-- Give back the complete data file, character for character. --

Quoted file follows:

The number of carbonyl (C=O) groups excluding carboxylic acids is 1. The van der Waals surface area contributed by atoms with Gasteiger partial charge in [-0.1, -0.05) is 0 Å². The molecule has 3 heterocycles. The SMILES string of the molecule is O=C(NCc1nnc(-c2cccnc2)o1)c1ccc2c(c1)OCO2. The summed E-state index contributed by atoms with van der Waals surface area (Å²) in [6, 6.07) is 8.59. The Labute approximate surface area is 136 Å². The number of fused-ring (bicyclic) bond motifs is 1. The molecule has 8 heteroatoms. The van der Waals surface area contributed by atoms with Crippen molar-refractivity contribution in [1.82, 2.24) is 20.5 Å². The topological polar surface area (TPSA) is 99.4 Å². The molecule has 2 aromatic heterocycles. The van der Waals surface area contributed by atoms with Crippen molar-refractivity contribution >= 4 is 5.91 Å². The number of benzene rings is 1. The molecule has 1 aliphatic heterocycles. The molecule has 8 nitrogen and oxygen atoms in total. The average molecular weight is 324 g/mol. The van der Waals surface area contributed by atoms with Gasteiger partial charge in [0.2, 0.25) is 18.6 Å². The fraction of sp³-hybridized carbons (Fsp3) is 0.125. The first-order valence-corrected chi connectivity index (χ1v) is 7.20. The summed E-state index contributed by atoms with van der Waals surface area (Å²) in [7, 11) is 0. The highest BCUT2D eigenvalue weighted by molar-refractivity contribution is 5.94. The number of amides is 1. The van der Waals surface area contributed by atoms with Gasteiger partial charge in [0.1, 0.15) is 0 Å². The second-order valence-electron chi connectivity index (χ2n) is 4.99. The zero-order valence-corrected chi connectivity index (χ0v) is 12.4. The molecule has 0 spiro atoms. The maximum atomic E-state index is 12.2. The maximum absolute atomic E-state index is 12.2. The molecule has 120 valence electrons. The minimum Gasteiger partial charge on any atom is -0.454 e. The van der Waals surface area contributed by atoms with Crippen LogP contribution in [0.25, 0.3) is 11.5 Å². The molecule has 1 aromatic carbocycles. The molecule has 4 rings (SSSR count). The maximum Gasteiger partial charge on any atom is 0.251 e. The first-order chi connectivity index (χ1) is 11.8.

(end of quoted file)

The number of carbonyl (C=O) groups excluding carboxylic acids is 1. The van der Waals surface area contributed by atoms with Gasteiger partial charge in [-0.1, -0.05) is 0 Å². The molecule has 3 heterocycles. The SMILES string of the molecule is O=C(NCc1nnc(-c2cccnc2)o1)c1ccc2c(c1)OCO2. The summed E-state index contributed by atoms with van der Waals surface area (Å²) in [6, 6.07) is 8.59. The Labute approximate surface area is 136 Å². The number of fused-ring (bicyclic) bond motifs is 1. The molecule has 8 heteroatoms. The van der Waals surface area contributed by atoms with Crippen molar-refractivity contribution in [1.82, 2.24) is 20.5 Å². The topological polar surface area (TPSA) is 99.4 Å². The molecule has 2 aromatic heterocycles. The van der Waals surface area contributed by atoms with Crippen molar-refractivity contribution >= 4 is 5.91 Å². The number of benzene rings is 1. The molecule has 1 aliphatic heterocycles. The molecule has 8 nitrogen and oxygen atoms in total. The average molecular weight is 324 g/mol. The van der Waals surface area contributed by atoms with Gasteiger partial charge in [0.2, 0.25) is 18.6 Å². The fraction of sp³-hybridized carbons (Fsp3) is 0.125. The first-order valence-corrected chi connectivity index (χ1v) is 7.20. The summed E-state index contributed by atoms with van der Waals surface area (Å²) in [7, 11) is 0. The highest BCUT2D eigenvalue weighted by molar-refractivity contribution is 5.94. The number of amides is 1. The van der Waals surface area contributed by atoms with Gasteiger partial charge in [0.1, 0.15) is 0 Å². The second-order valence-electron chi connectivity index (χ2n) is 4.99. The zero-order valence-corrected chi connectivity index (χ0v) is 12.4. The molecule has 0 spiro atoms. The maximum atomic E-state index is 12.2. The maximum absolute atomic E-state index is 12.2. The molecule has 120 valence electrons. The minimum Gasteiger partial charge on any atom is -0.454 e. The van der Waals surface area contributed by atoms with Crippen LogP contribution in [0.25, 0.3) is 11.5 Å². The molecule has 1 aromatic carbocycles. The molecule has 4 rings (SSSR count). The maximum Gasteiger partial charge on any atom is 0.251 e. The first-order chi connectivity index (χ1) is 11.8.